I for one will never tire of them: those assorted candy boxes with always one or two disagreeable sorts to spit out, but overall filled with enjoyable treats. And so it goes in the movies as well; call them horror portmanteaus, omnibuses, or lotsashortstogether, they offer outrageous highs littered with occasional lows that offer a sugar rush once the box is done. Tales from the Crypt (1972) is one of my favorite examples of a horrific sampler.
This Amicus production was given a release by Twentieth Century Fox in its native UK, and by Cinerama Releasing Corporation in the US, and did quite well on both sides of the pond. Cinerama got the jump in March, with the UK afforded spookier seasonal vibes that September. Critics were kind to this latest from the studio that gave us Torture Garden and The House That Dripped Blood, and spotlit Peter Cushing in perhaps his most poignant role. There’s a lot of good stuff in this box.
As forever in omniland, we start with our wraparound. In this case, an old British museum (that also houses a mausoleum beneath) is hosting yet another bone dry tour, when five disparate guests get lost and end up in the “catacomb” section of the grounds -- suspiciously left out of the pamphlet, and noted. Our gaggle is greeted by an elder man in a crimson cloak, who looks and acts quite a bit like Sir Ralph Richardson (Dragonslayer). When someone asks why they are there, Richardson tells them one at a time to look at the blue screen embedded in the rock:
AND ALL THROUGH THE HOUSE
A well-to-do wife (Joan Collins -- Dynasty) decides to give herself a present and offs her husband with a fireplace poker on Christmas Eve, while their son dreams of gifts and Saint Nick. And what luck! A mass murderer dressed as Santa is on the loose and coming directly for a visit!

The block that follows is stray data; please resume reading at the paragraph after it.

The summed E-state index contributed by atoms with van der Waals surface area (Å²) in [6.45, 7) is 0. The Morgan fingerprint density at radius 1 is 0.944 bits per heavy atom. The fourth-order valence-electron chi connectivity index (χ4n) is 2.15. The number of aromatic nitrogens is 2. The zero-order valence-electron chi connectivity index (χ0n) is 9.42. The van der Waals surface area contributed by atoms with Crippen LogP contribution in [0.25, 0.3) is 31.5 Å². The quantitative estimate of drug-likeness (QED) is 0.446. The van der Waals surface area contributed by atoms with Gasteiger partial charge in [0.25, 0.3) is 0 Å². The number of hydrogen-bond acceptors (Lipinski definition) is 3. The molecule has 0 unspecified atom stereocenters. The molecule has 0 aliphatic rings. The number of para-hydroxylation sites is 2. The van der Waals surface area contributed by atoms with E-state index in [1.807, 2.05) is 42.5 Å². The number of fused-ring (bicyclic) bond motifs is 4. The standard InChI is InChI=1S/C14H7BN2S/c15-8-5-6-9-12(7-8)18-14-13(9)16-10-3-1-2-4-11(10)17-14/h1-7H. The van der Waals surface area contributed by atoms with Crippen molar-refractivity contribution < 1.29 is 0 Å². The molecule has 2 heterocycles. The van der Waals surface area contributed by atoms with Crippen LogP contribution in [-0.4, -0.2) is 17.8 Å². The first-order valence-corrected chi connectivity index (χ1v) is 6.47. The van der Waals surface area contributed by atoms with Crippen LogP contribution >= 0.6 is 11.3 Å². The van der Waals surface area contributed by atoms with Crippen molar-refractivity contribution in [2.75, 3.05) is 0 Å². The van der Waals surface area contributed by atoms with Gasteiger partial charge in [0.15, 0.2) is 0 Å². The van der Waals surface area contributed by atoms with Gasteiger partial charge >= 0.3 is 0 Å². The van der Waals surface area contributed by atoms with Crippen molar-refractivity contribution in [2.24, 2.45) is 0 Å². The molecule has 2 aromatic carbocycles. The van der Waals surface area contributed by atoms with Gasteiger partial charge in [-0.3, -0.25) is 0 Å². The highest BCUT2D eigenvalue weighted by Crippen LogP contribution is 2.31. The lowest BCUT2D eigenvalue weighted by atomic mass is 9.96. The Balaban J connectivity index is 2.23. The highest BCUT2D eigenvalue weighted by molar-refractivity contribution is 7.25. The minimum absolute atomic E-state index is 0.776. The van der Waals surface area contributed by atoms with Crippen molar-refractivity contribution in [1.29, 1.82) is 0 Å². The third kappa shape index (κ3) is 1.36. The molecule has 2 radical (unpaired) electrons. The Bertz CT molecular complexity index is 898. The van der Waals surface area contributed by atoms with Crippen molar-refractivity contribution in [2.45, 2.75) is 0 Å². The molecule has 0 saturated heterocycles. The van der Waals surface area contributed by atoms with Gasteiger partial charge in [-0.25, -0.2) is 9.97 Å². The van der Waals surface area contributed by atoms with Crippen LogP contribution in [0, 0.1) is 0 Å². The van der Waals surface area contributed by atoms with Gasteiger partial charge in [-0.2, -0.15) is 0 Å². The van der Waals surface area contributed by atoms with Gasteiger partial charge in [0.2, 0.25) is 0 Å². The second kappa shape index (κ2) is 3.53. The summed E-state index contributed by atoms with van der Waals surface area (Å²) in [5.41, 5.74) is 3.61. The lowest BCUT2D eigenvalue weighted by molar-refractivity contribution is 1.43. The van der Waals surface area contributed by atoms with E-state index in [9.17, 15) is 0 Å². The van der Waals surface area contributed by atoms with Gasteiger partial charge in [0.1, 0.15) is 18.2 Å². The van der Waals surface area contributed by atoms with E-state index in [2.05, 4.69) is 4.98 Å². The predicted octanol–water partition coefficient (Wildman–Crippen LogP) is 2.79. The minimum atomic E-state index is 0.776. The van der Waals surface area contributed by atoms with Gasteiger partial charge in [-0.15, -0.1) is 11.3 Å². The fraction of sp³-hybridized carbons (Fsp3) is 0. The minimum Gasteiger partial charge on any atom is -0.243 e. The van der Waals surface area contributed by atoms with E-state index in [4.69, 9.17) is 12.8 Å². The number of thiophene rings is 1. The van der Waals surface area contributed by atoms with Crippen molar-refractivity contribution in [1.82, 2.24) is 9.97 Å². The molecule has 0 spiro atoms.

REFLECTION OF DEATH
A businessman (Ian Hendry -- Repulsion) takes a work trip with his secretary/mistress and ends up in a horrifying crash… but is he alive or dead? Did I really just ask that?
There’s a kindly old widower (Cushing) who lives in the dilapidated house down the street; he plays with the neighborhood kids who come by to play with his many dogs. Then one day, a bad rich man who lives across the street conducts a smear campaign against the kindly man with tragic results. Uh oh! Very bad things are going to happen to the bad rich man!
WISH YOU WERE HERE
A financially strapped couple (Barbara Murray and Richard Greene) make a wish on their inscribed Chinese statue -- which they’ve just noticed in fact, grants them three. Is this the smartest move, or are they broke for good reasons?
When British military bigwig Major Rogers (Nigel Patrick -- The MacKintosh Man) takes over administrative duties at a home for the blind, he tries to “toughen up” his “troop” -- which consists of a group of older men, some more capable than others. As Rogers streamlines the budget (less heat, cheaper food) eventually leading to the death of one of the men, he is confronted by the unofficial leader, Carter (Patrick Magee -- Asylum). Unwilling to concede to even the most basic needs of the men, Rogers discovers that his troop is far more resourceful than he could have possibly dreamed…